The British Library is archiving every British website and e-book in a monumental undertaking aimed at maintaining the country's digital memory for future researchers, regardless of technological change.
With the rise in popularity of computers and mobile phones, future historians have been losing valuable material, such as firsthand accounts of the 2005 London transit bombings.
"The average life of a Web page is only 75 days, because websites change, the contents get taken down," says the British Library's Lucie Burgess. "If we don't capture this material, a critical piece of the jigsaw puzzle of our understanding of the 21st century will be lost."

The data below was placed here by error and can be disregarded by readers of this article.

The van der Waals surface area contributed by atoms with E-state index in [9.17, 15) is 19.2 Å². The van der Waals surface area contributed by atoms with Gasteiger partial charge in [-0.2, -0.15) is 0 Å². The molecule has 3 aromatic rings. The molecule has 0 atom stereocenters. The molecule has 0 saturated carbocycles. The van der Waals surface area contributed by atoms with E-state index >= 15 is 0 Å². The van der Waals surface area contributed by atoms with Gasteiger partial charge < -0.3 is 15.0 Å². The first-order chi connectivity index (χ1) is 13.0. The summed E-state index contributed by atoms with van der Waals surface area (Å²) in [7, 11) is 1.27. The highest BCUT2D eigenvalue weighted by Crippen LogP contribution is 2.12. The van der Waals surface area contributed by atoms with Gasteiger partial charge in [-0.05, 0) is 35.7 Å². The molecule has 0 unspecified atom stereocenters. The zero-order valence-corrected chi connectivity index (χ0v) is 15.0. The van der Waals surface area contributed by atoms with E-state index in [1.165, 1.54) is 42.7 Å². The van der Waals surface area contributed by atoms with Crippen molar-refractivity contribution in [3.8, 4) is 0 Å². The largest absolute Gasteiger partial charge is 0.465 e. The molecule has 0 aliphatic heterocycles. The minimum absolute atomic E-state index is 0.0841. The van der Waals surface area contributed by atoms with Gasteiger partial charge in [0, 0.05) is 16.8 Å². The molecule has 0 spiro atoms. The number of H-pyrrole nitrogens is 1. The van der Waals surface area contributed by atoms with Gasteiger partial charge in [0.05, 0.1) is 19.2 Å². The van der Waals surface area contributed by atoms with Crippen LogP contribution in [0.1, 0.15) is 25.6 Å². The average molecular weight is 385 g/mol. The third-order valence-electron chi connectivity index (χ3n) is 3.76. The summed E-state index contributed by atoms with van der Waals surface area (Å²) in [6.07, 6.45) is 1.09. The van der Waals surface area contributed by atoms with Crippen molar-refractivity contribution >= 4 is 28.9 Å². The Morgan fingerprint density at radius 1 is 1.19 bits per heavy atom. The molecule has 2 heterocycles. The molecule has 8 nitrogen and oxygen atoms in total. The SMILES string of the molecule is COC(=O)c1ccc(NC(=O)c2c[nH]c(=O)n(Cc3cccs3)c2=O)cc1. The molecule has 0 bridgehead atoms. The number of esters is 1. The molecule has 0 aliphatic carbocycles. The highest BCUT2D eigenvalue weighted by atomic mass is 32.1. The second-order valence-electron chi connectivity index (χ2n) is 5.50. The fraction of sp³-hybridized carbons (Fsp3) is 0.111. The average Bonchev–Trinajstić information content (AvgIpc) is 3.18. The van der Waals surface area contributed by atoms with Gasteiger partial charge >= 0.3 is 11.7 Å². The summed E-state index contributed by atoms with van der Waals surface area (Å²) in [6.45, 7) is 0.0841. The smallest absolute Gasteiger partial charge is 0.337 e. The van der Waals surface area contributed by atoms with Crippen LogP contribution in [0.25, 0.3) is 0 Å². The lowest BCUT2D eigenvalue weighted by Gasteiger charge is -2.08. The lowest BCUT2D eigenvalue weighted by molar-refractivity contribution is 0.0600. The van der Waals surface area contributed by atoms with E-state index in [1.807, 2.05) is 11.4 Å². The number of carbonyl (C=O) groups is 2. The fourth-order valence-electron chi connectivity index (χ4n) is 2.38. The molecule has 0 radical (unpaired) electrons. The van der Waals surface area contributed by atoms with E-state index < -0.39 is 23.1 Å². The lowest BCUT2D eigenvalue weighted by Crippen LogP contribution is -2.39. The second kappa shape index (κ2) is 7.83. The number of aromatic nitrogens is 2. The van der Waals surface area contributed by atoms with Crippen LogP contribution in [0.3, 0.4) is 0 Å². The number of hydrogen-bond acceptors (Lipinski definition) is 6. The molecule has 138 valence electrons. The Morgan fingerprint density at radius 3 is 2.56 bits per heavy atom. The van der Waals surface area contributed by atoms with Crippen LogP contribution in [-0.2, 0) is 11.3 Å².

Although the British Library has been archiving pieces of the Web for years and has collected about 10,000 sites, in the past it had to obtain permission from website owners to do so. A 2003 law changed the permission requirement, but legislative and technological issues have slowed the archiving project.
The effort relies on an automated Web harvester that will scan and record 4.8 million sites with 1 billion Web pages. To protect the archive for future generations, there will be multiple self-replicating copies on servers across the United Kingdom, and files will be converted into updated formats as technology evolves.
From Associated Press
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